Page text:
Aloe Vera: Aloe Vera has long been used to treat skin ailments. It has many nutrients and properties beneficial to the skin. Aloe Vera is used as an anti-inflammatory agent. It also provides anti-bacterial and anti-fungal aid. Once again, going straight to the source will provide a more potent treatment. Apply the gel from a leaf of the aloe vera plant directly to the skin rash. If you are not able to find one or do not wish to extract the gel yourself, you can find aloe vera extract at many stores. Apply at least 3 times a day.

Baking Powder: Rub baking powder over the skin rash. Baking powder will dry up the rash and help relieve the itching.

Olive Oil: Olive oil is recommended to soothe dry skin and restore moisture. The skin can also benefit from the healing and renewal properties of olive oil. Skin rashes can be treated by applying olive oil to the affected skin. (Me: Coconut Oil, organic, cold pressed also works well, internally and externally, its a great anti-fungal and dogs love it.)

I have a whole lot of further info. Regarding recipes for these things, if anyone is interested. I also have aromatherapy suggestions that really helped, but honestly, I think I've gone on enough! I wish everyone a safe and fantastic cure.

Replied by Lisahbmwz4
Oak Ridge, Tn

Sierrahennessy, I loved all your info on allergy remedies. I am at the end of rope as to what to do. I went to vet for skin allergies. I received Cephalexin and Atopica for Allie (my Shih-Poo). She got very ill after the first dose having a reaction to the antibiotics. We had to stop all meds until the diarrhea stopped and she could start eating again.

At this point, add'l blood tests/urinalysis was done and she had a UTI as well. We started another antibiotic but could not start back on the Atopica until she was actually eating which took about 4 days. In the meantime, she has developed hot spots. I've tried Sulfadene which calms her down for a bit but they just get irritated all over again.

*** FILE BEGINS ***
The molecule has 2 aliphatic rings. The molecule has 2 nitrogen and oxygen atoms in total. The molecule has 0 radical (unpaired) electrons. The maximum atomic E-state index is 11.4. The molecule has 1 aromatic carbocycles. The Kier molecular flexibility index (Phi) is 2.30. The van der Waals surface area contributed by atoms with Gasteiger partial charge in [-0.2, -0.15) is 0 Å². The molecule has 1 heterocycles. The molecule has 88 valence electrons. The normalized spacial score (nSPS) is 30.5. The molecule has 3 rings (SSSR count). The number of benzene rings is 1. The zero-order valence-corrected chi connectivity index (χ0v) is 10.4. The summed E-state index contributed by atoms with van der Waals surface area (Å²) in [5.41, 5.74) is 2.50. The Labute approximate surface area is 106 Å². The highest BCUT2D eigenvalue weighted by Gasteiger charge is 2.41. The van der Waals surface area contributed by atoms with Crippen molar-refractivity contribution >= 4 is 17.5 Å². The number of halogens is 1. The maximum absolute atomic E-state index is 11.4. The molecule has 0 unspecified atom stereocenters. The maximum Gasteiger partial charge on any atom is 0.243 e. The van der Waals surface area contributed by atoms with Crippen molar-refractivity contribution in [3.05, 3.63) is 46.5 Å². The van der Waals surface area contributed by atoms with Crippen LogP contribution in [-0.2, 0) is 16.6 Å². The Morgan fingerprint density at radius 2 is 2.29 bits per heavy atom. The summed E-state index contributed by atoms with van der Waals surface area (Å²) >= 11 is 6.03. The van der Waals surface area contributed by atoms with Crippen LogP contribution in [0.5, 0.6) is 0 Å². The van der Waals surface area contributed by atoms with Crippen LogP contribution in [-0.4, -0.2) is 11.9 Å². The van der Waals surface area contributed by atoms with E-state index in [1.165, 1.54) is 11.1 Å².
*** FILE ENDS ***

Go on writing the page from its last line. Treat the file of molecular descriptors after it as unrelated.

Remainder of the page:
I plan to try some of the options that you mentioned and if you have more suggestions, I am more than interested to hear them. I don't know too much about cooking for her and what not to cook but I am willing to do so? Do foods that have gluten cause more yeast?

Replied by Debra
Chesapeake, Va, Usa

Try looking on She offers alot of info about yeast infections. I have a collie mix and I switched foods to a senior diet Solid gold, and unfortuantely it was a vegetarian diet. She is a mess and I just order the Nzyme skin recovery kit to balance out her system. I am so sick of the vet just bandaiding the problems and the $300 vet bills.

This site offers so much information it is unbelievable, and the info is very similar to what you have discovered. Please read for additional asistance, I will update you when I get thru a few weeks of the process. My dogs have always been on Solid Gold, but they are recommending Precise dog food, or Nutri Source dog food. Thanks for the info.

Replied by Patricia
North Carolina (nc)

I have a 6-yr old lab/border collie mix.. Her yeast allergies are so bad that the vet said she was in so much pain and discomfort that it would be best for her to be put asleep. I can't bare to even think about it. But, then I want to do what is best for her. There are so many different ideas that I don't know what is best. She has lost her hair on her ears and sides. She has lumps all over her. She has sores on her feet that making it hard for her to walk. One place tells me to use apple cidar vinegar another says use white vinegar, and etc. Just don't know how to help her. Any ideas would greatly appreciated.

Replied by Theresa Donate

Mpls., Mn

Hey Patricia,

It starts with food. What are you feeding? Read the ingredient label on your dog food bag and if you see grains or corn then it is time for a grocery upgrade. Next consider fighting the systemic yeast infection from the inside out by alkalizing your dog's drinking water. I rotate with baking soda water to alkalize, and with Borax water per Ted's Borax protocol for dogs. Also dogs with problem skin often benefit from a dip/soak in Ted's Mange remedy - even if they do not have mange it is a good skin disinfectant that brings many dogs relief after the first dip. The effects last around 24 hours or more, so you may have to dip frequently to give your dog relief.